TR RoboBench — Real-world transfers
First, a quick update on our test setup. Our Intel Z97 storage rigs are equipped with mere USB 3.1 Gen 1 ports. Therefore, we secured a Rosewill add-in card to let the T5 run wild at Gen 2 speeds. The card uses the same ASMedia ASM1142 controller that is very commonly found on motherboards with 3.1 Gen 2 capabilities.
You may notice some data in our results from a drive we haven't yet reviewed: Adata's SD700. The full review is in the works, but since we already had the raw numbers we decided to include them in our graphs this time around. Stay tuned for our full look at the SD700 soon.
RoboBench comprises real-world transfers with a range of file types. Developed by our in-house coder, Bruno "morphine" Ferreira, this benchmark relies on the multi-threaded robocopy command build into Windows. We copy files to and from a wicked-fast RAM disk to measure read and write performance. We also cut the RAM disk out of the loop for a copy test that transfers the files to a different location on the SSD.
Robocopy uses eight threads by default, and we've also run it with a single thread. Our results are split between two file sets, whose vital statistics are detailed below. The compressibility percentage is based on the size of the file set after it's been crunched by 7-Zip.
|Number of files||Average file size||Total size||Compressibility|
The media set is made up of large movie files, high-bitrate MP3s, and 18-megapixel RAW and JPG images. There are only a few hundred files in total, and the data set isn't amenable to compression. The work set comprises loads of TR files, including documents, spreadsheets, and web-optimized images. It also includes a stack of programming-related files associated with our old Mozilla compiling test and the Visual Studio test on the next page. The average file size is measured in kilobytes rather than megabytes, and the files are mostly compressible.
RoboBench's write and copy tests run after the drives have been put into a simulated used state with 30 minutes of 4KB random writes. The pre-conditioning process is scripted, as is the rest of the test, ensuring that drives have the same amount of time to recover.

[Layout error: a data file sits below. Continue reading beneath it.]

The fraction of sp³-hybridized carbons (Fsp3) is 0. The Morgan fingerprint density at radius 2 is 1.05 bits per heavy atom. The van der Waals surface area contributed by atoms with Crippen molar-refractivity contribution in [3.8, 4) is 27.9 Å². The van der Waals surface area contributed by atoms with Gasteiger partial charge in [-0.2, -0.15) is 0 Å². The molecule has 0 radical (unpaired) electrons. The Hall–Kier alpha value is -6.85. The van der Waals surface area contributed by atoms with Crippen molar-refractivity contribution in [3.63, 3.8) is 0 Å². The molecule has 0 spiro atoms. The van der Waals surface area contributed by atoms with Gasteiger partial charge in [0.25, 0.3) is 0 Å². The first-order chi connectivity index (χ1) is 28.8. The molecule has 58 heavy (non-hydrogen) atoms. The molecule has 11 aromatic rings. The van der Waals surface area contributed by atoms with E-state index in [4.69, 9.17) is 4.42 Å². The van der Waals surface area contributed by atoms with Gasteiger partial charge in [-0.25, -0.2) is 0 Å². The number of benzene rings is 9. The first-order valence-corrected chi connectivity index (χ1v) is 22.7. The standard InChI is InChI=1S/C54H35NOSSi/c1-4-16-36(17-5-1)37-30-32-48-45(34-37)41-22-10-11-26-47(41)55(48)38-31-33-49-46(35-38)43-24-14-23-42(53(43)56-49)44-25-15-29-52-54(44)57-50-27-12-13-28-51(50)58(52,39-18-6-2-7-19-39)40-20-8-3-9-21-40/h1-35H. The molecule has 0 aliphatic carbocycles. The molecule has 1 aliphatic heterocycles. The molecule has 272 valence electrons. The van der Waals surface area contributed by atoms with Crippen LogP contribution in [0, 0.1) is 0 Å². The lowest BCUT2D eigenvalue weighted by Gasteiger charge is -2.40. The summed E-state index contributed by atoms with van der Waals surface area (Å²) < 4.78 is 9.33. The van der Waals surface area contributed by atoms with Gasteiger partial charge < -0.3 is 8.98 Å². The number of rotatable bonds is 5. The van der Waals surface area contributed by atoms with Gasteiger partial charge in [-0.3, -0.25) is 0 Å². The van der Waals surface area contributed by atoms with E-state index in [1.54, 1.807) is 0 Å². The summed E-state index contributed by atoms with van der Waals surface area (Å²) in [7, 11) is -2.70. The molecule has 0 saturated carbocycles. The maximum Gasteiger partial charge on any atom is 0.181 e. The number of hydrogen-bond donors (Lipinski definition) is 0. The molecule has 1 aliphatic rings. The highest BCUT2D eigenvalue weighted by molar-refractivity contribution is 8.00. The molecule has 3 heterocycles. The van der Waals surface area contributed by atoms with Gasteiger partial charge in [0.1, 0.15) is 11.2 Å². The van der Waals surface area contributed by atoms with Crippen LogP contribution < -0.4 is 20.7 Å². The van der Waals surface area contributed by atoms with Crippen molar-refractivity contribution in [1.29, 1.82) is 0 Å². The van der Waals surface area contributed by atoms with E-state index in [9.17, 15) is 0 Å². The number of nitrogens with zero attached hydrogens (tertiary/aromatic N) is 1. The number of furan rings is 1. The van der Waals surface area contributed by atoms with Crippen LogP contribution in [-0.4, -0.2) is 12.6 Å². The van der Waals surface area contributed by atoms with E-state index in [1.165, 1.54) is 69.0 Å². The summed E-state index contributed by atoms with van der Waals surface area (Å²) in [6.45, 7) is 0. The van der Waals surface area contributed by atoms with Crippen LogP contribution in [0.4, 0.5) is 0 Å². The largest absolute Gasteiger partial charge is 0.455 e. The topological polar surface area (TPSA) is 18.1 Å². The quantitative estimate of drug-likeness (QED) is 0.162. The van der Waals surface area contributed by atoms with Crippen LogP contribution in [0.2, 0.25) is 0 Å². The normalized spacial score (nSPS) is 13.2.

Let's take a look at the media set first. The buttons switch between read, write, and copy results.
The T5 drives immediately set themselves apart from the USB 3.1 Gen 1 drives. Read speeds are a solid 10% ahead of the T1 and SD700, but write speeds are an incredible 50% higher in the single-threaded test. Across read, write, and copy, the T5 is far closer to the SATA 850 EVO 2TB than to any of our older USB drives. 10 Gbps USB is some pretty good stuff.
Next up, the work set.
The story is much the same with the work set, at least with a single thread. The T5 drives seem to dislike reading the work set with eight threads, putting up numbers about 20% worse than the T3 did. But again, write numbers are vastly improved.
The T5 performed better than our USB 3.1 Gen 1 drives across all our tests except one, and it generally won by large margins. Additionally, the 500GB drive's results were just as good as the 1TB's. "Alluring Blue" is no misnomer.
Ordinarily we'd be done here, but since we had some extra time, we decided to rerun a few tests with the T5 plugged into one of our motherboard's USB 3.1 Gen 1 ports to see how much of a difference Gen 2 makes. Let's take a look.
When mated to a slower Gen 1 port, the T5 500GB's speeds are almost identical to that of the T3. Samsung's 64-layer NAND might be bringing some new mojo with it, but it appears that much of the speed increase might be credited to the USB 3.1 Gen 2 upgrade. But without a 48-layer V-NAND device running on Gen 2 to compare against, we can't definitively attribute the gains to one factor or another.
That's it for testing. Hit the next page for our test methods, or skip ahead to the conclusion.
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